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Catherine Hundleby [11]Catherine E. Hundleby [3]
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Profile: Catherine Elisabeth Hundleby (University of Windsor)
  1. Catherine E. Hundleby, Feminist Perspectives on Argumentation. Stanford Encyclopedia of Philosophy.
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  2. Catherine Hundleby (2013). Aggression, Politeness, and Abstract Adversaries. Informal Logic 33 (2):238-262.
    Trudy Govier argues in The Philosophy of Argument that adversariality in argumentation can be kept to a necessary minimum. On her ac-count, politeness can limit the ancillary adversariality of hostile culture but a degree of logical opposition will remain part of argumentation, and perhaps all reasoning. Argumentation cannot be purified by politeness in the way she hopes, nor does reasoning even in the discursive context of argumentation demand opposition. Such hopes assume an idealized politeness free from gender, and reasoners with (...)
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  3. Catherine E. Hundleby (2011). Sexual Solipsism: Philosophical Essays on Pornography and Objectification. By Rae Langton. Hypatia 26 (1):224-227.
  4. Catherine Hundleby (2010). The Authority of the Fallacies Approach to Argument Evaluation. Informal Logic 30 (3).
    Popular textbook treatments of the fallacies approach to argument evaluation employ the Adversary Method identified by Janice Moulton (1983) that takes the goal of argumentation to be the defeat of other arguments and that narrows the terms of discourse in order to facilitate such defeat. My analysis of the textbooks shows that the Adversary Method operates as a Kuhnian paradigm in philosophy, and demonstrates that the popular fallacies pedagogy is authoritarian in being unresponsive to the scholarly developments in informal logic (...)
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  5. Catherine Hundleby & Phyllis A. Rooney (2010). Just Reason. Studies in Social Justice 4 (1):1-6.
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  6. Phyllis Rooney & Catherine E. Hundleby (2010). Introduction: Reasoning for Change. Informal Logic 30 (3).
    This special issue of Informal Logic brings together two important areas of philosophy that have shown significant development in the last three decades: informal logic and feminist philosophy. A significant innovation they both share is new thinking about practices of argumentation and related practices of reasoning. Feminist theorizing supporting social and political change foregrounds “reasoning for change” in a way that draws attention to the contextual and rhetorical dimensions of argument and thus connects with significant developments in informal logic.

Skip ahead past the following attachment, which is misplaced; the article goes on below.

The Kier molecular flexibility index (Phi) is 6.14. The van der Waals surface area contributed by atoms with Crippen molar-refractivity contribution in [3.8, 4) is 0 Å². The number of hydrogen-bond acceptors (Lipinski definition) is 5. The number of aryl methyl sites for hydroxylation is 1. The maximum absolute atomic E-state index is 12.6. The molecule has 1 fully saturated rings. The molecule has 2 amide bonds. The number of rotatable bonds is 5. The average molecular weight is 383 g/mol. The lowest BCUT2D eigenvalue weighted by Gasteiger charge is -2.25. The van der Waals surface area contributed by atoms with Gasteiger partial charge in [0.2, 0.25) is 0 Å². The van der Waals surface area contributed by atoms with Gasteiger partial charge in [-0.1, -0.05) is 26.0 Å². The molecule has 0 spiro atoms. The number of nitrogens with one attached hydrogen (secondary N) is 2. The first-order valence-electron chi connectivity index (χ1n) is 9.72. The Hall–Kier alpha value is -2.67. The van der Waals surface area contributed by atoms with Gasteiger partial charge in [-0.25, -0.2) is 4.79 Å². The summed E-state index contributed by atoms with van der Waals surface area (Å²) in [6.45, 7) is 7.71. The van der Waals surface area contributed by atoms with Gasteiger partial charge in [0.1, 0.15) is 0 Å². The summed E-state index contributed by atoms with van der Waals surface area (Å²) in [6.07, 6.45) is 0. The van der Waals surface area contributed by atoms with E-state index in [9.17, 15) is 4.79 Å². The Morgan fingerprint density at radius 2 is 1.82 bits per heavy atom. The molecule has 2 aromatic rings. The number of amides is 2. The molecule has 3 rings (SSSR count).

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  7. Catherine Hundleby (2008). Scandalous Knowledge: Science, Truth, and the Humanby Barbara Herrnstein Smith. Hypatia 23 (4):233-237.
  8. Catherine Hundleby (2008). Scandalous Knowledge: Science, Truth, and the Human (Review). Hypatia 23 (4):pp. 233-237.
  9. Catherine Hundleby (2006). Beyond Epistemology: A Pragmatist Approach to Feminist Science Studies. Dialogue 45 (4):782-784.
  10. Catherine Hundleby (2006). Beyond Epistemology: A Pragmatist Approach to Feminist Science Studies Sharyn Clough Lanham, MD: Rowman & Littlefield, 2003, Viii + 166 Pp., $65.00, $24.95 Paper. [REVIEW] Dialogue 45 (04):782-.
  11. Catherine Hundleby (2005). The Epistemological Evaluation of Oppositional Secrets. Hypatia 20 (4):44-58.
    : Although political values guide people who take advice from standpoint epistemologies in deciding whether to reveal secrets used to resist oppression, these decisions can also be understood and evaluated in purely cognitive or epistemological terms. When political considerations direct us to preserve a secret, the cognitive value progressively diminishes because the view of the world projected by the secret is increasingly vulnerable.
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  12. Catherine Hundleby (2003). Miriam Solomon, Social Empiricism Reviewed By. Philosophy in Review 23 (6):404-407.
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  13. Catherine Hundleby (2002). The Open End: Social Naturalism, Feminist Values and the Integrity of Epistemology. Social Epistemology 16 (3):251 – 265.
  14. Catherine Hundleby (2001). Nancy CM Hartsock, The Feminist Standpoint Revisited and Other Essays Reviewed By. Philosophy in Review 21 (4):261-263.
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